Canadian legislators plan to introduce restrictive new copyright legislation similar to the U.S. Digital Millennium Copyright Act, possibly as soon as next month, according to law professor and copyright expert Michael Geist. Citing conversations with sources inside the Canadian government, Geist says the proposed bill is likely to be a virtual carbon copy of an earlier version that was withdrawn, in part, due to a vociferous Facebook campaign against it — a campaign that, notably, Prof. Geist himself was instrumental in launching. He said the proposed new legislation could become “the most anti-consumer copyright bill in Canadian history.”
Geist, who holds the Canada Research Chair in Internet and E-Commerce Law at the University of Ottawa, claims government sources have told him that Prime Minister Stephen Harper’s office (PMO) set the direction of the new bill earlier this week, after two senior ministers — Heritage Minister James Moore and Industry Minister Tony Clement — couldn’t reach a consensus as to what form the bill should take, and how strict it should be. Moore reportedly wanted a much more draconian version of the legislation, with few exemptions for activities such as format-shifting or fair use (known in Canada as “fair dealing”), while Clement wanted the bill to take a more flexible approach. In a blog post today, Geist wrote:
With mounting pressure from the U.S. – there have repeated meetings with senior U.S. officials in recent weeks – the PMO sided squarely with Moore’s vision of a U.S.-style copyright law. The detailed provisions will be negotiated over the coming weeks by the respective departments, but they now have their marching orders of completing a bill that will satisfy the U.S. that comes complete with tough anti-circumvention rules and no flexible fair dealing provision.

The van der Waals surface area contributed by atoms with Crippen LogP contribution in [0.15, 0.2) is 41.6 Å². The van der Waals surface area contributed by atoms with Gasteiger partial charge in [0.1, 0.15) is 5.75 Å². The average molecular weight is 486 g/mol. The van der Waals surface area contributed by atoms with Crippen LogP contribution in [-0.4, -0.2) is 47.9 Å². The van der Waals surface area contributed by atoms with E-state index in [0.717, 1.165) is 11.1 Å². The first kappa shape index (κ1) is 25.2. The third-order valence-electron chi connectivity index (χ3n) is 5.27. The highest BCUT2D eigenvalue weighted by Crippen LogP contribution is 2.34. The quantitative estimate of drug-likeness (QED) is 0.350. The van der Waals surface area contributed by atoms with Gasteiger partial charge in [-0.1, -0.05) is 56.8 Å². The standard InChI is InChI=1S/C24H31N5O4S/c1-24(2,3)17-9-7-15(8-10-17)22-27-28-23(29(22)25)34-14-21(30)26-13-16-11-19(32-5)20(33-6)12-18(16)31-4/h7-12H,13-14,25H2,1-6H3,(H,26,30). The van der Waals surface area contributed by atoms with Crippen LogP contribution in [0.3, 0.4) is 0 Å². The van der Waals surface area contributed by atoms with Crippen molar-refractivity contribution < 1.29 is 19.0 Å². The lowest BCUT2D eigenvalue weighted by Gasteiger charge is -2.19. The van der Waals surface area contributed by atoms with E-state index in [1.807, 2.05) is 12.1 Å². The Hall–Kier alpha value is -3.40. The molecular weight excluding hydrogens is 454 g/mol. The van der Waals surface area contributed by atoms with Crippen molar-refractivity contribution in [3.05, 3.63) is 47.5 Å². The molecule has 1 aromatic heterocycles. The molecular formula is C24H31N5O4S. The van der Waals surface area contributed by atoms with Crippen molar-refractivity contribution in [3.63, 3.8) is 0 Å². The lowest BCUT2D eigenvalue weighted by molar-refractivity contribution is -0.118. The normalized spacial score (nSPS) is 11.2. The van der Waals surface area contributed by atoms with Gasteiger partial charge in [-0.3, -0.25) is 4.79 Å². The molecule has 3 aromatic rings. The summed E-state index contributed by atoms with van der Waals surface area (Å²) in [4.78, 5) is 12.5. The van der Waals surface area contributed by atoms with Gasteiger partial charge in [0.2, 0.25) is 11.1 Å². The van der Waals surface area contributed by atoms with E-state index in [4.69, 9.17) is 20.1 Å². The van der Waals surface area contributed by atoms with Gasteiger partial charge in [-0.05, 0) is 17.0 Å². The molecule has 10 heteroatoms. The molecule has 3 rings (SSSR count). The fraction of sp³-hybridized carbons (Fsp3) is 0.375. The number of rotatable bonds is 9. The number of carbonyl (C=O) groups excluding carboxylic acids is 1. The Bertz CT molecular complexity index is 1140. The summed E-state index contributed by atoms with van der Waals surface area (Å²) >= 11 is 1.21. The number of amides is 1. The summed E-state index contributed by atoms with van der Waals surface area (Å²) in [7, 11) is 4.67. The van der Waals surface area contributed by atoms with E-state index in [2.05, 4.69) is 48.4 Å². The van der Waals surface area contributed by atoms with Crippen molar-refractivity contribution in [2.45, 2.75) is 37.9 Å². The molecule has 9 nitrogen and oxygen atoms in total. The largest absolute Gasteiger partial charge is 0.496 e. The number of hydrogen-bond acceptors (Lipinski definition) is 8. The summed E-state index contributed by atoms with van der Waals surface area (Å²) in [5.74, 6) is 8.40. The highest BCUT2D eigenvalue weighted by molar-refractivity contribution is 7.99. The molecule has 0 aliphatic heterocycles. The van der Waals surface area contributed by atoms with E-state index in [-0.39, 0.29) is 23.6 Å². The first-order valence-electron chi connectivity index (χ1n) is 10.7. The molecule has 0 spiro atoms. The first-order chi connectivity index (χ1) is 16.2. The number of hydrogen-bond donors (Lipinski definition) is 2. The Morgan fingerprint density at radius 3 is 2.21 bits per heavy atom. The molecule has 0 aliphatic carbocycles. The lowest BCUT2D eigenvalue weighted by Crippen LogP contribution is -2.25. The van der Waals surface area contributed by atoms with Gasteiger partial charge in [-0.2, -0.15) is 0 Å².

Geist’s description of what the bill contains can’t be confirmed because it hasn’t been introduced yet. A spokesman for Moore noted this in a comment to the CBC, saying “people ought not to judge the legislation that they have not read.”
The Harper government tried to introduce a bill in 2007 that would bring Canada’s copyright legislation up to date with digital advancements such as downloading, streaming and file-sharing, but the legislation was criticized by many — including some members of the governing Conservative party — as too restrictive, and there were allegations that the government had caved in to pressure from multinational content producers, including the movie industry and major record companies. Prof. Geist started a Facebook group in protest, which quickly accumulated tens of thousands of fans, and the government later withdrew the legislation.
After shelving the bill, the Harper government held a series of consultations with the public and various interest groups about what course the copyright law should take. Geist now says that this process “appears to have been little more than theater, with the PMO and Moore choosing to dismiss public opinion.” He also warned that such legislation, if it does come to pass, will undoubtedly impact the ongoing global discussions over ACTA (the Anti-Counterfeiting Trade Agreement), which Geist analyzed in a recent guest post for GigaOM. Meanwhile, Cory Doctorow, a Canadian author, copyright activist and editor at tech culture blog BoingBoing, said that reintroducing a restrictive DMCA-style bill would show the government’s “utter contempt for public opinion.”